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In-app purchases: how your kids could leave you with a giant mobile phone bill

Emma Lunn
by Lovemoney Staff Emma Lunn on 01 February 2013  |  Comments 12 comments

Letting your kids play with your mobile could end up costing you hundreds of pounds thanks to in-app purchases.

In-app purchases: how your kids could leave you with a giant mobile phone bill

A new kind of “bill shock” is hitting parents across the country as they receive unexpectedly high credit card bills due to their children making in-app purchases on smartphones.

Regulator Phonepay Plus has reported a 300% increase in complaints from consumers shocked by huge bills either due to costly purchases or malware designed to defraud phone users.

In some cases kids are running up bills of thousands of pounds by buying virtual items.

What’s an in-app purchase?

App developers tend to make games free so they make their way to the top of the download charts. Figures from Phonepay Plus show that two out of three 11-16 year olds have downloaded a free app on to a smartphone or tablet.

But once the app has been downloaded app developers make their money from in-app purchases, dubbed IAPs.

Typically when it comes to games you can buy hints, tips or equipment that helps you move through the game’s levels. Popular games such as Angry Birds, Playmobil Pirates, Coin Dozer, Racing Penguin and Smurfs’ Village all have IAPs.

IAPs are easy to buy – depending on how your phone or tablet is set up, one click can mean the credit card or bank account linked to your account is automatically charged.

Shocked parents

In many cases parents only realise what their kids are up to when they get their credit card bill.

My friend’s eight-year-old son ran up a £461 bill on her credit card by buying donuts on the Simpsons Tapped Out game – he kept buying 2,400 donuts at £69.99 a pop. Perhaps surprisingly Apple was understanding when she contacted it and agreed to refund the money as a one-off gesture.

Parenting websites are full of bill shock stories due to in-app purchases.

For example, in a discussion forum thread entitled “iTunes Horror” on Mumsnet, several users report massive bills.

Northboveygirl explained how her daughter spent £500 on "berries” for a monster app in eight transactions. Replying, Cottonmouth said her legs turned to jelly when she realised her daughter had spent £900 on in-app purchases in just 10 minutes.

Because iTunes accounts are typically linked to credit cards or bank accounts, letting your offspring use your iTunes account is effectively giving them access to the entire credit limit on the linked card or account.

Meanwhile in one of the more extreme cases noted by Phonepay Plus, it was reported that children had downloaded counterfeit versions of games from Google's Android app store.

These games were infected with malware which, whenever opened, added a £15 charge to the user's phone bill without their knowledge.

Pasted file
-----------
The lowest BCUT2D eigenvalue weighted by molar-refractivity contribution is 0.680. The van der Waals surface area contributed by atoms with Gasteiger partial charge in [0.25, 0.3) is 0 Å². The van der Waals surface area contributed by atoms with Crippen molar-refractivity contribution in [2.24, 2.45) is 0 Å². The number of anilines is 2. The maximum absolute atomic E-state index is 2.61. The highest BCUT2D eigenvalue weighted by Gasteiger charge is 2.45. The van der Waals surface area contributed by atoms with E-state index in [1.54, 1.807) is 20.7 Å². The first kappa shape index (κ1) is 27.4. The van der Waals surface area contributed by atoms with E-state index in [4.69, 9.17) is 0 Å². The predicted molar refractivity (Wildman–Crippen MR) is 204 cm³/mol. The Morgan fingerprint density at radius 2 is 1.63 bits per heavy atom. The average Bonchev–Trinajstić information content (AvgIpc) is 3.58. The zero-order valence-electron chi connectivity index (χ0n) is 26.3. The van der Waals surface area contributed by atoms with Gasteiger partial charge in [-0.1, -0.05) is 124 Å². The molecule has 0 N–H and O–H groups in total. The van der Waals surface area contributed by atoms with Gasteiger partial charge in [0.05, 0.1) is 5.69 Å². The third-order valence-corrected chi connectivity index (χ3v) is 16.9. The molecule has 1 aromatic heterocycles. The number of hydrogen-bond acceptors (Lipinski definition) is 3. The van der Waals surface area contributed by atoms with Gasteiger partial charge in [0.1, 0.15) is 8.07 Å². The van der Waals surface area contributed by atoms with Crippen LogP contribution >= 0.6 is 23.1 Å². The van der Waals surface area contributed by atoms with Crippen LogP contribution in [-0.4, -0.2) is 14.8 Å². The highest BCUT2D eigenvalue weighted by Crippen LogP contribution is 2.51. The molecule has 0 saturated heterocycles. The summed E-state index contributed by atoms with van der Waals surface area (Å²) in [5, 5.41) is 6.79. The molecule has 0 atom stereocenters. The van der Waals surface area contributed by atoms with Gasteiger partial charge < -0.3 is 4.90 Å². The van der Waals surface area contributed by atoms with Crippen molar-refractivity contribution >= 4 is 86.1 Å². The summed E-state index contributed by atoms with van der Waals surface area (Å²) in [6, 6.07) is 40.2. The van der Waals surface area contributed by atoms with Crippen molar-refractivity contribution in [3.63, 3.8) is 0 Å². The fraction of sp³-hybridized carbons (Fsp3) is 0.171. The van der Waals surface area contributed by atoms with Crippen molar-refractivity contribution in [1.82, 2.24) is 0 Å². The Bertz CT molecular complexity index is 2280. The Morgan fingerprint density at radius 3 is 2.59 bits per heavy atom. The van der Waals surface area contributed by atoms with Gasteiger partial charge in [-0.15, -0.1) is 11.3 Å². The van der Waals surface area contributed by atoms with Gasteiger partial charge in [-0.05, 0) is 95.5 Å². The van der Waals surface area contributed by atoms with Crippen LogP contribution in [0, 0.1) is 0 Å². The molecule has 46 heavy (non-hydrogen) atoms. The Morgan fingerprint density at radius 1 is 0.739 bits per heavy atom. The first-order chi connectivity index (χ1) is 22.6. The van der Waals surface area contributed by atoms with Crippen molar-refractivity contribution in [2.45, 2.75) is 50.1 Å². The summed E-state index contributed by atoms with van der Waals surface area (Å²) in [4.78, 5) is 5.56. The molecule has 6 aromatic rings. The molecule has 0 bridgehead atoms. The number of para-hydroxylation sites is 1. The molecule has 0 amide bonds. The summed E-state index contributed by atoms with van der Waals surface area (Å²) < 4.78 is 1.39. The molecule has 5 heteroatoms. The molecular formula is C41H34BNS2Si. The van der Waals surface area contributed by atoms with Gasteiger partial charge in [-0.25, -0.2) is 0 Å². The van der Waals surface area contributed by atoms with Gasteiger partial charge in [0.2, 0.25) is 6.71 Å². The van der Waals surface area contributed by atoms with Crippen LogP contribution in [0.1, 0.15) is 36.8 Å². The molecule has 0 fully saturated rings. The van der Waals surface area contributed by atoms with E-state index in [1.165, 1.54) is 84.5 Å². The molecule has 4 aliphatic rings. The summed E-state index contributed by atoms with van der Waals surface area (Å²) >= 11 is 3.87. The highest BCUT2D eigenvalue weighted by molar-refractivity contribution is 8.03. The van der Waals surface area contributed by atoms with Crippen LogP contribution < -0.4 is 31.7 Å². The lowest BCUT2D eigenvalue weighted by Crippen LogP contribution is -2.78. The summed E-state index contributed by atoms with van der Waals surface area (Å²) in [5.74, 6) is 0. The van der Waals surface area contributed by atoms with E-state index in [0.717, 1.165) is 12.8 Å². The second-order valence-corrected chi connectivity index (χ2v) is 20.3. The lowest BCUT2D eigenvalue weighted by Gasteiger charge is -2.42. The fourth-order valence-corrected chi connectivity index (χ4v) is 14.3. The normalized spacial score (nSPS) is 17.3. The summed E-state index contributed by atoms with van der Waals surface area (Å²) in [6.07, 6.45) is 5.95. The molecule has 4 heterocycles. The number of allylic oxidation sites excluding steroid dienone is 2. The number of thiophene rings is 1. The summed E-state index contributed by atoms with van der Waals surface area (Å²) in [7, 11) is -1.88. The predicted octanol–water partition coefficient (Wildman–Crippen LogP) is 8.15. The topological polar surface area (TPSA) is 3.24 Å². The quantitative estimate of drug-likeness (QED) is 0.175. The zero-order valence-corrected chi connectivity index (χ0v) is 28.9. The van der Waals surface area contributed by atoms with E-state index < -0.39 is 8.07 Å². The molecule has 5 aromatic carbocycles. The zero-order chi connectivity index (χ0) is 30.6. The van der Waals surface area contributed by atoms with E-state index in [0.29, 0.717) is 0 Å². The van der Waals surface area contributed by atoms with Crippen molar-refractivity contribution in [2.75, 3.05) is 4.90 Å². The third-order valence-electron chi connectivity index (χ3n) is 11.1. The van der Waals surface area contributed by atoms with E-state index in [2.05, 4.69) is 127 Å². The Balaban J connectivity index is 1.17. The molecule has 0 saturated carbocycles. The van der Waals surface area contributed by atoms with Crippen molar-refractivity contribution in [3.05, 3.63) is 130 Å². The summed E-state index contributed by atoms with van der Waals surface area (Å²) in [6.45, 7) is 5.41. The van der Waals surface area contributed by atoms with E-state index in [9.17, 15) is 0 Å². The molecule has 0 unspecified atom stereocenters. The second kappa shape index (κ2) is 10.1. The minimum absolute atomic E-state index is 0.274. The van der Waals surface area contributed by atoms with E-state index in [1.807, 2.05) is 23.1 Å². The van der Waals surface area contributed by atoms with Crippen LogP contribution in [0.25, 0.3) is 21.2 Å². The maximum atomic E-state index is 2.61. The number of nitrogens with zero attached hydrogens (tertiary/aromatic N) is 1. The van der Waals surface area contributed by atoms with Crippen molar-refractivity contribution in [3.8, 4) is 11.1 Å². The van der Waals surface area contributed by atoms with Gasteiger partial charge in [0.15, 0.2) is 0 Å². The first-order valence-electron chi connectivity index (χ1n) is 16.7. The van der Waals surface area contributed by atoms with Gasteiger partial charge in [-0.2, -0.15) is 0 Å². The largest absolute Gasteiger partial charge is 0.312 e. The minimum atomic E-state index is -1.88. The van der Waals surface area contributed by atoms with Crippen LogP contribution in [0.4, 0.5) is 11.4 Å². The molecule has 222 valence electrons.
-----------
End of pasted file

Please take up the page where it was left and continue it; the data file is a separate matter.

Blocking IAPs

There have been numerous reports to date that Apple has been understanding about unintended IAPs by children and refunded the money. However, it’s not worth taking the risk as Apple could easily decide to adopt a tougher approach.

The good news is that parents can restrict access to IAPs or block them completely.

Under current rules, after iTunes users have entered their password to buy a product, there is a 15-minute window during which they need not supply their password again when making further purchases.

It means if a parent downloads a game and then lets their child play it immediately, the child can make as many in-app purchases as they like for the next 15 minutes before being prompted for the password again.

You can avoid the 15 minute password period by logging out of iTunes after making a purchase.

iPhone and iPad users can also turn off IAPs completely and require a passcode to turn them back on. To do this on an iPhone, go to settings, tap general, then restrictions, and then set an unlock code. Also, scroll down to the in-app purchases switch and slide to off.

If you have an android phone or tablet, just head to the Google Play Store, find the settings tab, and under user controls you'll be able to set a PIN.

Kindle Fire users can set parental controls to restrict in-app purchases. To enable parental controls, go to settings on your Kindle and select the “parental controls” option. On the next screen, select “on” located on the right side. You’ll then need to create a password that will be required to purchase any content on your Kindle Fire.

More on mobiles and gadgets:

Tablet data plans: a waste of money

How your mobile phone can help you manage your money

Google Chromebook versus Apple iPad Mini: battle of the gadgets

What really happens when your mobile phone is stolen

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Comments (12)

  • yocoxy
    Love rating 152
    yocoxy said

    @EB. I look forward to hearing more about your breeding control program. It sounds like an interesting world you have in mind..

    Report on 06 February 2013  |  Love thisLove  0 loves
  • leah AKA global leah
    Love rating 17
    leah AKA global leah said

    I can understand the concerns regarding children "buying" through your phone account, my partner's son is 12, although he does understand when we tell him that he can download any games he wants to, as long as it is free, the problem that we all seem to overlook is the fact that when you're downloading, your data is being used at the same time. As my partner don't have ISP, so when I am at his, I tend to use my own data, which normally 1Gig do last me for the month, but I had found that I had ended up buying more data, as I am a pretty heavy user on it personally to start with. So if your contract has a limited data, you should be careful as well

    Report on 07 February 2013  |  Love thisLove  0 loves

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